Q: Who can file a wrongful death claim for the death of a child in Georgia?
The following people have the right to file an action for the wrongful death of a child:
- First priority: Surviving spouse of the deceased child
- Second priority: Surviving child of the deceased child
- Third priority: Surviving parents of the deceased child
How can a deceased child have a surviving spouse or surviving child?
As with adults who die due to another party’s negligence or intentional actions, the spouse is the first party eligible to file for compensation. If there is no spouse, any living children are eligible to file.
While it is uncommon for a minor to have a spouse, in Georgia, 16- and 17-year-olds can get married with parental permission. This means that if a teen dies, he might leave behind a spouse or a child. If so, that surviving spouse or child has the legal right in Georgia to bring a claim against someone who wrongfully took the life of the decedent.
When do parents have a right to bring a claim for the wrongful death of a child?
A surviving parent can only pursue an action for the wrongful death of a child if the deceased child:
- Was not married
- Did not leave any surviving children
When do parents not have the right to bring a claim for the wrongful death of a child?
The deceased child’s parents cannot bring a claim if:
- The child had a spouse
- The child had a child
Also, the court can bar parents from pursuing a claim for wrongful death if they abandoned or failed to support the child.
Must both parents agree on bringing a claim for the wrongful death of a child?
No. If one parent refuses to bring a wrongful death claim, the other parent can still go forward with the action. The results will be binding on the parent who declined to participate.
How do the courts distribute the proceeds of a wrongful death claim between parents?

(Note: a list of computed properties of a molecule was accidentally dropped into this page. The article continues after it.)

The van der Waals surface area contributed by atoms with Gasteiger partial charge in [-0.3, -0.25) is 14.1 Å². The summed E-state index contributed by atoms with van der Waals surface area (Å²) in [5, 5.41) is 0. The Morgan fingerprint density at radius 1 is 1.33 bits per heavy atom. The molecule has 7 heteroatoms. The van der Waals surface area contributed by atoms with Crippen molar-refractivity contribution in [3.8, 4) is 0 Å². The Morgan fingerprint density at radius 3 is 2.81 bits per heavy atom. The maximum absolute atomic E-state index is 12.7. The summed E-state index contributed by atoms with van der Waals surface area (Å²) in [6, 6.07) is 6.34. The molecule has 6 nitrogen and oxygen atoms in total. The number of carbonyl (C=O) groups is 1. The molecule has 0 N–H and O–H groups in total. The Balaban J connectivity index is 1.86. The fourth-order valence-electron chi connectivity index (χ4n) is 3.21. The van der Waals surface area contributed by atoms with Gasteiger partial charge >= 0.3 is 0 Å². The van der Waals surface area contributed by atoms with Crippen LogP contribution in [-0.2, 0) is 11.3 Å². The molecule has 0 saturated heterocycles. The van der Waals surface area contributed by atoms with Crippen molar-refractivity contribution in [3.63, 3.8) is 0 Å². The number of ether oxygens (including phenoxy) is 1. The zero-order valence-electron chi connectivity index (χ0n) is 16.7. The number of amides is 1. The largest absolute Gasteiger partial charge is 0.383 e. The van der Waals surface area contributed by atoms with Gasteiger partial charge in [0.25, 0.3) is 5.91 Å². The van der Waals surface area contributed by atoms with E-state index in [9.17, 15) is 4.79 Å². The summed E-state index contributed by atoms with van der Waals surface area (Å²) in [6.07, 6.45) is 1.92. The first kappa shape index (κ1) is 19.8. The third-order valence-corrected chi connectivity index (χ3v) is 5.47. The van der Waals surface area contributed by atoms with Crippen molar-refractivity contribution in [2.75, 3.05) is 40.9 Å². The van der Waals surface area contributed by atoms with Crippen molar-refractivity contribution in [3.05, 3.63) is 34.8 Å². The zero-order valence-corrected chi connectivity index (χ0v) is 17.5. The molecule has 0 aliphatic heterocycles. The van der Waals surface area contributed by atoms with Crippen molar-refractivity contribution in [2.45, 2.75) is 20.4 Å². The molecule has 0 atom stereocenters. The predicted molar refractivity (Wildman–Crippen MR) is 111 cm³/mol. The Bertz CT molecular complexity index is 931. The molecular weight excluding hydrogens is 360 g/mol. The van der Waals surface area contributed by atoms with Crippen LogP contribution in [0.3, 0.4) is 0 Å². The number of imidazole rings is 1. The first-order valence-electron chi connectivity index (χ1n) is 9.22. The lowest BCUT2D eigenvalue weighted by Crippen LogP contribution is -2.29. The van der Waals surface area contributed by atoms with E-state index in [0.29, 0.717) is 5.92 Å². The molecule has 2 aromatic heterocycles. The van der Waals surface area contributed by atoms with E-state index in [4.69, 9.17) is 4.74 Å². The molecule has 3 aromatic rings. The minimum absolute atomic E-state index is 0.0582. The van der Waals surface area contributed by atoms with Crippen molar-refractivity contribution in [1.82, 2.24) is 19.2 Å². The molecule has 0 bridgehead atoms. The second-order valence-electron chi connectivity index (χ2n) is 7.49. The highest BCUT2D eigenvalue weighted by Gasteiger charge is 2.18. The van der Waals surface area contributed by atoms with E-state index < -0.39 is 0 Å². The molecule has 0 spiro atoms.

The general rule is that surviving parents will share the proceeds of the wrongful death claim equally, but this can change based on the circumstances. One parent can file a motion with the court for an unequal distribution of the proceeds.
After the conclusion of the wrongful death action, the judge will hold a separate hearing to determine what percentage of the recovery will go to each parent. The judge will decide what is fair, in light of these factors:
- The relationship each parent had with the deceased child,
- Each parent’s involvement in the permanent custody, control, and support of the deceased child, and
- Any other relevant factors
What happens if one parent is absent?
If one parent is absent, the court will allow the present parent to file a claim for the wrongful death of the child.
The court will set aside half of the recovery for the absent parent. After two years, the court can give the absent parent’s portion to the present parent.
Note: It is completely irrelevant whether the deceased child was born in or out of wedlock.
How do courts determine the damages in a claim for the wrongful death of a child?
Regardless of the age of the person who died, the damages for wrongful death in Georgia are equal to the “full value of the life of the decedent.”
Georgia courts interpret this as the total amount of money a person would have earned during an expected lifetime and the value of relationships and companionship. There is no deduction for the living expenses the deceased person would have incurred.
Call Jason R. Schultz for help with your wrongful death claim.
The wrongful death of a child is a tragedy. At the Law Office of Jason R. Schultz, P.C., we will treat you and your family with dignity, respect, and compassion as we work to recover all the compensation you deserve. Call us today at 404-474-0804 to set up your free consultation.